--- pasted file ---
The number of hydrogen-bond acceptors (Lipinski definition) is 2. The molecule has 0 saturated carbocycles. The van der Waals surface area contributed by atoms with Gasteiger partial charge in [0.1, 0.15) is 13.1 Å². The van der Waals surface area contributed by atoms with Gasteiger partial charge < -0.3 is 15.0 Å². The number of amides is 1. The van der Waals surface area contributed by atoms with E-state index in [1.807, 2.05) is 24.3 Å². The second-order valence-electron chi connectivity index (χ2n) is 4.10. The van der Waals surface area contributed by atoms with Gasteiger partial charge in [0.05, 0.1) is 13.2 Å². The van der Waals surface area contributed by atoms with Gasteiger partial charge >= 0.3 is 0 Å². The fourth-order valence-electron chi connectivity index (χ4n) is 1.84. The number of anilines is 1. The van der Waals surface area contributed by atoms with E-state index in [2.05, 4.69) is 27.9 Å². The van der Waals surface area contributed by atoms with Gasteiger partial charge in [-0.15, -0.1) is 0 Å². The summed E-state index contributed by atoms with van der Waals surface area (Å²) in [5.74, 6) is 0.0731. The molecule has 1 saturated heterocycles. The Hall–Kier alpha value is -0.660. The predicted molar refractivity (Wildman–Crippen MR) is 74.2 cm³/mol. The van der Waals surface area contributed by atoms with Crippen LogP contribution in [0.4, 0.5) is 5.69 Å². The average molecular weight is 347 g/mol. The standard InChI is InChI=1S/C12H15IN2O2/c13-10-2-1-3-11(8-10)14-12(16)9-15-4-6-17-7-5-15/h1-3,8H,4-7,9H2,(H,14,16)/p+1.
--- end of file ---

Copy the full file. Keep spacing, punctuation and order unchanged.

The number of hydrogen-bond acceptors (Lipinski definition) is 2. The molecule has 0 saturated carbocycles. The van der Waals surface area contributed by atoms with Gasteiger partial charge in [0.1, 0.15) is 13.1 Å². The van der Waals surface area contributed by atoms with Gasteiger partial charge < -0.3 is 15.0 Å². The number of amides is 1. The van der Waals surface area contributed by atoms with E-state index in [1.807, 2.05) is 24.3 Å². The second-order valence-electron chi connectivity index (χ2n) is 4.10. The van der Waals surface area contributed by atoms with Gasteiger partial charge in [0.05, 0.1) is 13.2 Å². The van der Waals surface area contributed by atoms with Gasteiger partial charge >= 0.3 is 0 Å². The fourth-order valence-electron chi connectivity index (χ4n) is 1.84. The number of anilines is 1. The van der Waals surface area contributed by atoms with E-state index in [2.05, 4.69) is 27.9 Å². The van der Waals surface area contributed by atoms with Gasteiger partial charge in [-0.15, -0.1) is 0 Å². The summed E-state index contributed by atoms with van der Waals surface area (Å²) in [5.74, 6) is 0.0731. The molecule has 1 saturated heterocycles. The Hall–Kier alpha value is -0.660. The predicted molar refractivity (Wildman–Crippen MR) is 74.2 cm³/mol. The van der Waals surface area contributed by atoms with Crippen LogP contribution in [0.4, 0.5) is 5.69 Å². The average molecular weight is 347 g/mol. The standard InChI is InChI=1S/C12H15IN2O2/c13-10-2-1-3-11(8-10)14-12(16)9-15-4-6-17-7-5-15/h1-3,8H,4-7,9H2,(H,14,16)/p+1.